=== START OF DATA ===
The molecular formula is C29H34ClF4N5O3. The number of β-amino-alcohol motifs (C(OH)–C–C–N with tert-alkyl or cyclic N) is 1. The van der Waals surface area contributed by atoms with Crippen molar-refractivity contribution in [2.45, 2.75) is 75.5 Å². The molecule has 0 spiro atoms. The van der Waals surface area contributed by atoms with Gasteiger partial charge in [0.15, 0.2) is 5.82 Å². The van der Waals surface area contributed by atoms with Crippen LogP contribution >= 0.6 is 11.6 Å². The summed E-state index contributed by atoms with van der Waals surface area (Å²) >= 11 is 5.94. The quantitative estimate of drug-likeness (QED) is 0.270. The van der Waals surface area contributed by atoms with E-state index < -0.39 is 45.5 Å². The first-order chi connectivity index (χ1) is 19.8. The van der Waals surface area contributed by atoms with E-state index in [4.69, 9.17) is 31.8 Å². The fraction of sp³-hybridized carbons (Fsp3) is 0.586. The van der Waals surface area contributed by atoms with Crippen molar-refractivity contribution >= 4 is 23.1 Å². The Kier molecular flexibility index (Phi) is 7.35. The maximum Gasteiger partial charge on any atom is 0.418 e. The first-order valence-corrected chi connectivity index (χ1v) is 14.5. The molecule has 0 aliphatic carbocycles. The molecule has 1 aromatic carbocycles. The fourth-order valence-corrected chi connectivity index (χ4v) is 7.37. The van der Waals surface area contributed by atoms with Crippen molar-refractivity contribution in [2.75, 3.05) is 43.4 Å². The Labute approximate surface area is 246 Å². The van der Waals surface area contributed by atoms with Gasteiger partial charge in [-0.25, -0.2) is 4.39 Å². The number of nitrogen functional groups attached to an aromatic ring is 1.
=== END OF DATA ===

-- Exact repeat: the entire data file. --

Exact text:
The molecular formula is C29H34ClF4N5O3. The number of β-amino-alcohol motifs (C(OH)–C–C–N with tert-alkyl or cyclic N) is 1. The van der Waals surface area contributed by atoms with Crippen molar-refractivity contribution in [2.45, 2.75) is 75.5 Å². The molecule has 0 spiro atoms. The van der Waals surface area contributed by atoms with Gasteiger partial charge in [0.15, 0.2) is 5.82 Å². The van der Waals surface area contributed by atoms with Crippen LogP contribution >= 0.6 is 11.6 Å². The summed E-state index contributed by atoms with van der Waals surface area (Å²) >= 11 is 5.94. The quantitative estimate of drug-likeness (QED) is 0.270. The van der Waals surface area contributed by atoms with E-state index < -0.39 is 45.5 Å². The first-order chi connectivity index (χ1) is 19.8. The van der Waals surface area contributed by atoms with E-state index in [4.69, 9.17) is 31.8 Å². The fraction of sp³-hybridized carbons (Fsp3) is 0.586. The van der Waals surface area contributed by atoms with Crippen molar-refractivity contribution >= 4 is 23.1 Å². The Kier molecular flexibility index (Phi) is 7.35. The maximum Gasteiger partial charge on any atom is 0.418 e. The first-order valence-corrected chi connectivity index (χ1v) is 14.5. The molecule has 0 aliphatic carbocycles. The molecule has 1 aromatic carbocycles. The fourth-order valence-corrected chi connectivity index (χ4v) is 7.37. The van der Waals surface area contributed by atoms with Crippen molar-refractivity contribution in [2.75, 3.05) is 43.4 Å². The Labute approximate surface area is 246 Å². The van der Waals surface area contributed by atoms with Gasteiger partial charge in [-0.25, -0.2) is 4.39 Å². The number of nitrogen functional groups attached to an aromatic ring is 1.